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Sunday, June 17, 2012

Realization of A Dream Part One: A Technical Analysis of Boeing's 787 Dreamliner

                                                                                                                                                                                              


Boeing 787 Dreamliner During High Speed Taxi Tests    Image: Boeing


  "Indeed,  a wonderful opportunity was missed to give the flying public a large glimpse of the future in aircraft design, and one that would have had people flocking to airports just to see it."
 - Myron D. Stokes, Publisher, eMOTION!

Go to Press Release

BOAC, Now British Airways, Crews Cheer Arrival of DeHavilland
Comet, World's First Operational Jetliner  Image: BOAC 
Chicago - 17 June, 2012 -     In the interests of professional full disclosure, I completely disagreed with Boeing's decision to drop development of the Sonic Cruiser - an aircraft with the potential to completely reshape the commercial  air travel landscape in a way not seen since the debut of the jet-powered DeHavilland Comet, Boeing 707 and supersonic Concorde (I had the profound privilege of being aboard Concorde 4 times) in favor of the aesthetically boring -save for the exquisite interior- though technologically advanced Dreamliner. An analysis in queue, but never completed owing to national security related events which commanded our full attention, was entitled "Boeing Chooses Mediocrity Over Greatness".  Indeed,  a wonderful opportunity was missed to give the flying public a large glimpse of the future in aircraft design, and one that would have had people flocking to airports just to see it.

It should be mentioned however, that according to Flight Global's Steve Trimble last month, there is reconsideration -on going as we speak- of a somewhat reconfigured,  and in all likelihood Mach 1 capable, Sonic Cruiser as replacement for 757.


Artist's Rendering of The Sonic Cruiser: If Boeing Doesn't Build it The Japanese and The Chinese Most Certainly Will       Image: Boeing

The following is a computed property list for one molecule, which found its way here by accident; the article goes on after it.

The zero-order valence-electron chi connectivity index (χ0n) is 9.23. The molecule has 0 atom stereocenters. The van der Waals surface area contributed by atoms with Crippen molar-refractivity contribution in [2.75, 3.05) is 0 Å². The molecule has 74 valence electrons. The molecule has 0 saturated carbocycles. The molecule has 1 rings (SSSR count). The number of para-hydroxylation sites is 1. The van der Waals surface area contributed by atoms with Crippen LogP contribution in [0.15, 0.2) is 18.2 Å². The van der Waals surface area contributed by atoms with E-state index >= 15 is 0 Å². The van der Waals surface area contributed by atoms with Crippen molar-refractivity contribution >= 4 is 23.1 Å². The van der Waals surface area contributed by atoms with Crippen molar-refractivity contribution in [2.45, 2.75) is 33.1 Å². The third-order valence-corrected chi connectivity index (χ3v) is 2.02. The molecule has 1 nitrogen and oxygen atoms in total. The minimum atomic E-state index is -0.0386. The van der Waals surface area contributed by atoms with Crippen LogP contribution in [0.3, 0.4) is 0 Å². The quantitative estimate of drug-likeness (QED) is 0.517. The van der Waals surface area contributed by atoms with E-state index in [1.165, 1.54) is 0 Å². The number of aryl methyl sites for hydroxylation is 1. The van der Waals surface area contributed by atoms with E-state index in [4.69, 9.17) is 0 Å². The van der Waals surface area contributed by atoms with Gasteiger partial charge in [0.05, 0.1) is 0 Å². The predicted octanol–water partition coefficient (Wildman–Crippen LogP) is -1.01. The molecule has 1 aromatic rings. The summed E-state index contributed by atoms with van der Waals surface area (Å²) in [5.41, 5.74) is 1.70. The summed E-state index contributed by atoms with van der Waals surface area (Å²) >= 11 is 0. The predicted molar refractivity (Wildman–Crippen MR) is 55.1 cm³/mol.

The foregoing statement is one given substance as I recall recommending to then British Airways Director of Public Relations John Lampl that he should strongly consider having Concorde visit Tampa International Airport.  In the aftermath of having flown this superlative aircraft on its inaugural run for Miami service in March of 1984 and then again the following year, I felt this visit would act as a stimulus for further developing the passenger base in the Tampa - St.Petersburg -Clearwater market.  John agreed, and Concorde did indeed visit Tampa in 1985 and thrilled the 100,000+ people who responded to an excellent PR campaign that included a full page ad simply saying "Concorde's Coming!".


Airbus A380   Image: Airbus
  Managerial Weakness?

I always believed Boeing management, under the then captaincy of Dr. Philip Condit, weakly bowed to pressure from Airbus' John Leahy and under informed aviation media's public debunking of Boeing's Sonic Cruiser announcement in 2001 following a near total rejection of its revamped 747X in favor of the "clean sheet of paper" A380 Super Jumbo.  And in hindsight, must be viewed as nothing more than a thinly disguised fear by Leahy that the proposed near-sonic Boeing aircraft would simply neutralize the market momentum and presumed ascendancy induced by A380.


In the 2001 analysis "Boeing Going?" Leahy was quoted as saying "The 747 is a very fine airplane, but it's based on 1960's technology."  To which our editorial team responded:

 "Someone should remind Mr. Leahy that airframes, properly maintained, can theoretically last forever. Considering the reality of avionics/flight systems modularity, even a DC-3 can be modified to operate on the technological edge. Expanding on the statement '1960’s technology', he ought to remember this era produced aircraft of such superlative design and performance that they are considered aeronautical engineering benchmarks to this day. Names that readily come to mind include Concorde, SR-71, X-15 and Harrier. Not to mention we went to the moon in 1969."

Then Boeing Commercial Airplanes President and CEO Alan Mulally Unveils a 3-dimensional Model of the Sonic Cruiser during the 2001 Paris Air Show.  There is Little Doubt That Mulally Would Have Successfully Launched the Program    Image:  Boeing